- - Monday, August 26, 2013


Logan Thomas said “no” to the NFL. After he did that, he returned to his Virginia Tech teammates and said “never again.”

Never again would he stay quiet if he saw someone lollygagging. Never again would he take it easy in the weight room. Never again would he rely on someone else to organize offseason workouts.

Most of all, never again would he allow his name to be attached to a 7-6 team.

“I’m coming back,” Thomas said in January when he decided to forego the NFL for his senior season.

The 6-6, 254-pound senior is back in Blacksburg to restore a program’s tarnished image. He’s back because he, too, needs a little polish. Most of all, he is back because the honorable thing to do is finish what he started.

“I wouldn’t have it any other way,” Thomas said this month. “It’s time to step up.”

Receiver D.J. Coles saw the change in Thomas’ demeanor during the very next weight-room session following the return announcement.

“He was more vocal,” Coles said. “He was more of a vocal leader on offense and defense, making sure that every player knows what their responsibilities are. He held everyone accountable. He was the leader of 7-on-7 and organized all of it. You could see it.”

Being vocal is good. Holding players accountable is good. Being organized is good. But if Thomas punches the clock with an empty toolbox, the bandwagon cannot be repaired. To that end, Hokies coach Frank Beamer performed his own overhaul, turning the offense over to former Michigan, Florida and Auburn assistant Scot Loeffler.

If Thomas was looking for a fiery role model, Loeffler was his Yoda. Emphatic and emotional, Loeffler poured himself into every film session, practice and drill with the same intensity that spurred the growth of past quarterback charges, such as Chad Henne and Tim Tebow.

So understand when Loeffler speaks highly of Thomas, it is worthy praise, considering a 17-year coaching career that also witnessed the arrival of Tom Brady.

“I wish to goodness I could coach him the rest of my career, to say the least,” Loeffler said. “I love being around him. He’s competitive. I think his leadership has really, really improved. He’s fun in the meeting rooms, he knows when it’s business.”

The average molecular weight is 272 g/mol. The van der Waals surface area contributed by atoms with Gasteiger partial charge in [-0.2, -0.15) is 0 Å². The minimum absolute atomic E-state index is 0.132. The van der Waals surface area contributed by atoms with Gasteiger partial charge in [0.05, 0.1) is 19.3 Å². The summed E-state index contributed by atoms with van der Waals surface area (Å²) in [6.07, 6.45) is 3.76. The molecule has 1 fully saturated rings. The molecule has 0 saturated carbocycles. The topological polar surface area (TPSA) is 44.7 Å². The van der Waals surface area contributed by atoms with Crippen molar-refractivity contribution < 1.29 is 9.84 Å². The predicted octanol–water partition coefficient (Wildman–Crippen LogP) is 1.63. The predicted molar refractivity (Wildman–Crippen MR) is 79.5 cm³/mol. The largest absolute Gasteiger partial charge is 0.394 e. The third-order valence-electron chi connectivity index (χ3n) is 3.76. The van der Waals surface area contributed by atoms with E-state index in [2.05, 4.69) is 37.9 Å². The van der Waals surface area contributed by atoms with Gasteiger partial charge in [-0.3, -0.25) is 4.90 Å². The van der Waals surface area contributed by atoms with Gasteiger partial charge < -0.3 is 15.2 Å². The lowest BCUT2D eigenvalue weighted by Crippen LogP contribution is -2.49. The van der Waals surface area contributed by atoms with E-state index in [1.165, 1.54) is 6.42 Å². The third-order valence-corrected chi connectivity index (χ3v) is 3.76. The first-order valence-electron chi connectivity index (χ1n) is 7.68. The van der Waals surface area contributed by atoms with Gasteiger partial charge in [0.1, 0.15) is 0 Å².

Upon his arrival, Loeffler installed an offense that emphasizes higher-percentage pass plays and placed a premium on limiting turnovers. It was an offense that demanded much-improved decision-making from Thomas and asked him to improvise less.

“It doesn’t mean he needs to go outside the box and be Superman,” Loeffler said. “The minute you try to be Superman is when you press and mistakes occur. He needs to do his job and that’s what we are focusing on.”

In 2012, Thomas indeed found himself trying to do too much and accomplishing far too little. As a second-year starter, he had the knowledge to see where the team was breaking down. As a junior, he felt it wasn’t his place to usurp the leadership of the senior class.

While Thomas deferred, the Hokies declined. On Oct. 20, the Hokies suffered a 38-17 loss at Clemson that made a 10-win season doubtful. The following week, a 30-12 loss at Miami made it a reality.

A streak of eight consecutive 10-win seasons ended that night in South Florida. Then came a third consecutive defeat at Florida State and suddenly the best the Hokies could hope for was a seven-win season, which the program hadn’t experienced since 1997. In fact, it had been 20 years since a Beamer team lost as many as six games (2-8-1 in 1992).

Through it all, Thomas showed enough flashes for ESPN draft guru Mel Kiper to say he remained in the first-round discussion.

But being in the discussion wasn’t enough for Thomas. He wanted to lead the discussion. In the end, that made his return to Virginia Tech inevitable.

Even an average 2013 by Thomas’ standards would imprint his name atop most of Virginia Tech’s career quarterback charts. As much as he has toiled in the shadows of other luminary Hokies quarterbacks, Thomas already owns more passing yards (6,096) than the combined totals of Michael and Marcus Vick (5,941). He needs another 922 to surpass his predecessor Tyrod Taylor’s 7,017 and become the school’s all-time leader.

He already owns two of the three best single-season passing totals in school history and the best marks since Don Strock’s 3,243-yard campaign in 1972.

But average in 2013 will not be good enough. It won’t rocket him to the top of the NFL draft. It won’t guarantee Virginia Tech’s return to a 10-win season. It does not assure the Hokies of a spot in the ACC championship game.

“He didn’t want to leave with having an average season,” said Zack McCray, a junior tight end who also happens to be Thomas’ cousin. “Logan never wanted to be average. That makes him step it up in every aspect.”

During the ACC Kickoff in July, Thomas said as much. 

He reiterated his desire to lead and his goal of putting Virginia Tech back in the place where he found it. The task is not a simple one for a team that begins its season Saturday against two-time defending national champion Alabama. 

Thomas still does not know who his starting wide receivers will be. Two true freshmen reside atop the depth chart at left tackle. The situation at running back is sketchy.

Is Thomas the man for the job? Does he have enough tools to work with? Affable and easy-going at most times, those two questions scrubbed the smile from his face and hardened his gaze.

“Yes,” he said. “We can’t be 7-6 again. Never again.”


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